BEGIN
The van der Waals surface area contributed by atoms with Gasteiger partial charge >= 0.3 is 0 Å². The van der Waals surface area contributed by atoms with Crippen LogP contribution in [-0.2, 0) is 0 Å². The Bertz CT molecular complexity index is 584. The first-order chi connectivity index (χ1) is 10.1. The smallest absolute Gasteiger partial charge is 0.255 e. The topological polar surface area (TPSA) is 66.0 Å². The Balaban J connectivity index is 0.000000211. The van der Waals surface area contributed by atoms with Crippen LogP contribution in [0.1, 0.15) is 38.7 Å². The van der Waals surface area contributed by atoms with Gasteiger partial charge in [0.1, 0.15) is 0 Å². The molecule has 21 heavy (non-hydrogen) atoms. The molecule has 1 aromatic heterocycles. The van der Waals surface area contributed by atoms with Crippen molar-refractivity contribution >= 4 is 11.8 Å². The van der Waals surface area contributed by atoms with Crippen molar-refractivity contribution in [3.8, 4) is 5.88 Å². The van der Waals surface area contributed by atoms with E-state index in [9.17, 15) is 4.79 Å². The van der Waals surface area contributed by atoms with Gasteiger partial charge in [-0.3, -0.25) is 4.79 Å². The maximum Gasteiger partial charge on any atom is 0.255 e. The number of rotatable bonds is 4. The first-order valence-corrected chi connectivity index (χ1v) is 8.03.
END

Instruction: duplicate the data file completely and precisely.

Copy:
The van der Waals surface area contributed by atoms with Gasteiger partial charge >= 0.3 is 0 Å². The van der Waals surface area contributed by atoms with Crippen LogP contribution in [-0.2, 0) is 0 Å². The Bertz CT molecular complexity index is 584. The first-order chi connectivity index (χ1) is 10.1. The smallest absolute Gasteiger partial charge is 0.255 e. The topological polar surface area (TPSA) is 66.0 Å². The Balaban J connectivity index is 0.000000211. The van der Waals surface area contributed by atoms with Crippen LogP contribution in [0.1, 0.15) is 38.7 Å². The van der Waals surface area contributed by atoms with Gasteiger partial charge in [0.1, 0.15) is 0 Å². The molecule has 21 heavy (non-hydrogen) atoms. The molecule has 1 aromatic heterocycles. The van der Waals surface area contributed by atoms with Crippen molar-refractivity contribution >= 4 is 11.8 Å². The van der Waals surface area contributed by atoms with Crippen molar-refractivity contribution in [3.8, 4) is 5.88 Å². The van der Waals surface area contributed by atoms with E-state index in [9.17, 15) is 4.79 Å². The van der Waals surface area contributed by atoms with Gasteiger partial charge in [-0.3, -0.25) is 4.79 Å². The maximum Gasteiger partial charge on any atom is 0.255 e. The number of rotatable bonds is 4. The first-order valence-corrected chi connectivity index (χ1v) is 8.03.